Whether learning to windsurf on the Sea of Galilee or analyzing how Che Guevara is depicted in Cuba (answer: he is "both Jesus Christ and Ronald McDonald"), the travel writer Rolf Potts has made his way around the world with an appetite for both adventure and observation. Or maybe it's more accurate to say he has "vagabonded" his way around the world, since Potts has spent years promoting the idea that being on the road for months or years on end can be both acceptable and desirable, a philosophy he outlines in his popular book Vagabonding: An Uncommon Guide to the Art of Long-Term World Travel.
Last summer, Potts pursued a project that he called the No Baggage Challenge, in which he took a round-the-world trip to 12 countries without bringing any luggage. (He stashed a toothbrush, an iPod, a few items of clothing, and any other essentials in his pockets.) Here, Potts discusses how travel blogging has changed how we tell stories, the rise of "staged authenticity," and why travelers just can't make easy generalizations about the people they meet on the road anymore.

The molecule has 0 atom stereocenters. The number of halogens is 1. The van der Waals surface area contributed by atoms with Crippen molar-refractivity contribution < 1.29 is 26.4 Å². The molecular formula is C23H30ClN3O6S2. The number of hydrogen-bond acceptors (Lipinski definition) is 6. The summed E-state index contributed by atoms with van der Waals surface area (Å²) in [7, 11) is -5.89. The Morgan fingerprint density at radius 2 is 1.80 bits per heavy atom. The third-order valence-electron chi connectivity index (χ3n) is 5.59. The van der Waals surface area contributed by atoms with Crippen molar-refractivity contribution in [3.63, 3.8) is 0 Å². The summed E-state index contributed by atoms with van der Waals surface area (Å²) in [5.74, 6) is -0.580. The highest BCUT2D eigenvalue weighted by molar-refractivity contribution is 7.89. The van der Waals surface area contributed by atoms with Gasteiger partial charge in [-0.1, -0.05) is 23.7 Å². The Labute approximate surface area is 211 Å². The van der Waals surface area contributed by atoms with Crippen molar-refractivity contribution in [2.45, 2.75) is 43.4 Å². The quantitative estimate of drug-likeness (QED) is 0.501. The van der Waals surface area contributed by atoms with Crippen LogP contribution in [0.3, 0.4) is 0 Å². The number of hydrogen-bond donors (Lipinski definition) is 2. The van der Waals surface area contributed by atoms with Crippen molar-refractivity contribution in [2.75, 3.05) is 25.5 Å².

What do you say when asked, "What do you do?"
I'm a travel writer. This is a literal job description when I write about aboriginal Australians or the wildlife of the Falkland Islands—but it also applies in the metaphorical sense. I once wrote an article for The Believer about a man named Emanuel Haldeman-Julius, the "Henry Ford of Literature," who sold tens of millions of "Little Blue Books" from a small town in southeastern Kansas in the 1920s. At first blush that doesn't feel like a travel story, but I never would have known about it had I not applied the curious attitude of travel to my home state. So even when I'm not literally writing about travel, most everything I write is inseparable from the ongoing state of inquiry that drives my travel attitude.